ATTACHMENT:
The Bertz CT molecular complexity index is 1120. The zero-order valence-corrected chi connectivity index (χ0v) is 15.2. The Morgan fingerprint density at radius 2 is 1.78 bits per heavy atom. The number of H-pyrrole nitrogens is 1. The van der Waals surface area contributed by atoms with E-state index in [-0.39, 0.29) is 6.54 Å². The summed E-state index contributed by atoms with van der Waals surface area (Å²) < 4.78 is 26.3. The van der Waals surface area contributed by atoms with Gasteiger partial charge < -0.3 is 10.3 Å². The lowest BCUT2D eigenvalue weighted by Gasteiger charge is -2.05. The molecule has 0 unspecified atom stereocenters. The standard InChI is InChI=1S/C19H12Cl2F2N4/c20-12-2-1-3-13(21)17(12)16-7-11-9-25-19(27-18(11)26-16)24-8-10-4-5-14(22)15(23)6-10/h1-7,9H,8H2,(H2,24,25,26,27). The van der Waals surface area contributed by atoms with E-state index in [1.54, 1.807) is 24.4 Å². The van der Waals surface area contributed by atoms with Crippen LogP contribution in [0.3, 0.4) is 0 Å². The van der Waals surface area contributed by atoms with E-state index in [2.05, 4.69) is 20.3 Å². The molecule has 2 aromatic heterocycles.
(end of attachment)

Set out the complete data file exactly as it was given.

The Bertz CT molecular complexity index is 1120. The zero-order valence-corrected chi connectivity index (χ0v) is 15.2. The Morgan fingerprint density at radius 2 is 1.78 bits per heavy atom. The number of H-pyrrole nitrogens is 1. The van der Waals surface area contributed by atoms with E-state index in [-0.39, 0.29) is 6.54 Å². The summed E-state index contributed by atoms with van der Waals surface area (Å²) < 4.78 is 26.3. The van der Waals surface area contributed by atoms with Gasteiger partial charge < -0.3 is 10.3 Å². The lowest BCUT2D eigenvalue weighted by Gasteiger charge is -2.05. The molecule has 0 unspecified atom stereocenters. The standard InChI is InChI=1S/C19H12Cl2F2N4/c20-12-2-1-3-13(21)17(12)16-7-11-9-25-19(27-18(11)26-16)24-8-10-4-5-14(22)15(23)6-10/h1-7,9H,8H2,(H2,24,25,26,27). The van der Waals surface area contributed by atoms with E-state index in [1.54, 1.807) is 24.4 Å². The van der Waals surface area contributed by atoms with Crippen LogP contribution in [0.3, 0.4) is 0 Å². The van der Waals surface area contributed by atoms with E-state index in [2.05, 4.69) is 20.3 Å². The molecule has 2 aromatic heterocycles.